What is a netbook PC? A netbook is a relatively new type of computer that has significantly altered the computer market. The netbook has created new opportunities for children, students, and travelers by making compact, lightweight, portable computing available at low cost. Because the netbook computer looks so much like a notebook PC, many people are left with the question, “What is are netbooks?” A netbook is a portable computer that is distinctive based on its size, computing power, and operating systems and peripherals.
A netbooks are smaller and lighter than a laptop, although – over time – larger versions of the netbook are becoming available. Screen sizes of the original 7″ netbooks have given way to models with 10″, 11.6″, and now 12.1″ displays. Even with the largest displays however, the netbook is still smaller than most notebook PCs.
Size and weight reductions are made possible for the netbook primarily because it does not have a built-in optical CDROM or DVD drive. A netbook will typically weigh three pounds or less.
Intel’s Atom processor is designed specifically for the netbook market to run compatible software while making efficient use of battery power. Because of this, a netbook computer is less functional, leaving tasks that require more computer power to notebook and desktop PCs. The introduction of Intel Celeron CPU to the netbook platform has enhanced its performance and expanded its capability.
The netbook computer is traditionally starved for memory, further limiting its computational power. Initially coming with 512 MB and then with 1 GB, the netbook does not have the capacity to match the performance of more robust notebook PCs. Still, the platform is developing with models now available that are equipped with 2 GB of memory out of box and can be upgraded 4 GB.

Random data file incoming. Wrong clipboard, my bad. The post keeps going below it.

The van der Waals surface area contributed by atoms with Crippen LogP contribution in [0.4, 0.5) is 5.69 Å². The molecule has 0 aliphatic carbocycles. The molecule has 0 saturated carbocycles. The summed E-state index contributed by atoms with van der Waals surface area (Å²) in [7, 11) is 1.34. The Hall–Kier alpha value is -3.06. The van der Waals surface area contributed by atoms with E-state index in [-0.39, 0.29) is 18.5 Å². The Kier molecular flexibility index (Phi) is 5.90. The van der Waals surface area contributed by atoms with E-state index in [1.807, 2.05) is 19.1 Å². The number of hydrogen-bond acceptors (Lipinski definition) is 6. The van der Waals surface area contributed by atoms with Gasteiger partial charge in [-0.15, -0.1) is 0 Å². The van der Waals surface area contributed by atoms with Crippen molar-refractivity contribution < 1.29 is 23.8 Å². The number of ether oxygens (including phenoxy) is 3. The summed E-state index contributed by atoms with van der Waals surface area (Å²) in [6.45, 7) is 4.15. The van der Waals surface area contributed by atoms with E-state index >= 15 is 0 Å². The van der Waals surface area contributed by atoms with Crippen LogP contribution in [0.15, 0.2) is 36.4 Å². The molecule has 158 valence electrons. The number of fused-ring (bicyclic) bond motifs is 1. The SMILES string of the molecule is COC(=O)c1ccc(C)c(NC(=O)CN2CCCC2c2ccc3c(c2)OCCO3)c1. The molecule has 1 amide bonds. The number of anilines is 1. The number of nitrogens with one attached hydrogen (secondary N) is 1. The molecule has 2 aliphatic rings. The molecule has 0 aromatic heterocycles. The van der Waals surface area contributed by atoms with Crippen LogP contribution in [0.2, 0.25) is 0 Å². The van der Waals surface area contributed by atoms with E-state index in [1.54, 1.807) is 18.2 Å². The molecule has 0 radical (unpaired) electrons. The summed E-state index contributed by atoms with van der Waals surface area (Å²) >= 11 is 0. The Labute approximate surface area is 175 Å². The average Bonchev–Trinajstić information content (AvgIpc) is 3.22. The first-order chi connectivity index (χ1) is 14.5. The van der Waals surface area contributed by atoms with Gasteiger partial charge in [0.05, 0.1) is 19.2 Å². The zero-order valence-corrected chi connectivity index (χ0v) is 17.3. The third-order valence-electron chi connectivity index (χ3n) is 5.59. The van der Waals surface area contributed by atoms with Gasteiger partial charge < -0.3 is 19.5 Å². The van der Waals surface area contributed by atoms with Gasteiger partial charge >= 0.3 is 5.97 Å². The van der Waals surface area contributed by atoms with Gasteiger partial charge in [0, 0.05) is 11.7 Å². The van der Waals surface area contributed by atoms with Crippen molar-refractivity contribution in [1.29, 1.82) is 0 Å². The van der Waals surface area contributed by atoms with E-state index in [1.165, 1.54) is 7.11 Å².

Netbook hard drive sizes are expanding. The small 80 GB or 100 GB drives that once were standard for netbook equipment have given way to hard drive sizes that make storing more files and installing more applications possible. Faster solid state drives that are lighter and have no moving parts are also available in the netbook platform.
Netbooks first came equipped with a “lite” version of a Linux OS. From the earliest version of Midinix to Intel’s own Moblin 2.0 distribution, Linux continues to power almost one-third of all netbook computers. The future of Linux on netbook computers is untenable at best. A remixed version of Ubuntu Linux, one of the most popular consumer oriented Linux versions, is now available, and the market is anticipating the availability of a netbook-specific operating system from Google. Even with new options available, the advent of netbooks equipped with the more familiar Windows XP interface followed by the availability of Windows 7 Starter Edition, promises to propel Windows to permanent dominance on the platform.
Newer netbook models are available that run full versions of Windows 7, eliminating the operating system as a limiting factor.
Although it is not equipped with an optical drive, a netbook has a lot of functionality that enables it to be considerably functional. In most cases, the netbook has a built-in web cam and microphone, built-in Wi-Fi, speakers, USB ports, HDMI, media card readers and mini expansion slots. As the competition in the netbook market intensifies, expect even more options to become available.
The answer to the question, “What is a netbook computer?” will continue to evolve as the netbook platform increases its operational power and functionality. The small, ultra portable computer is likely to become available in larger sizes, more options, and higher prices than currently available. Still, the size and weight of this class of computer will continue to make it popular for children, students, commuters, and travelers for a long time to come.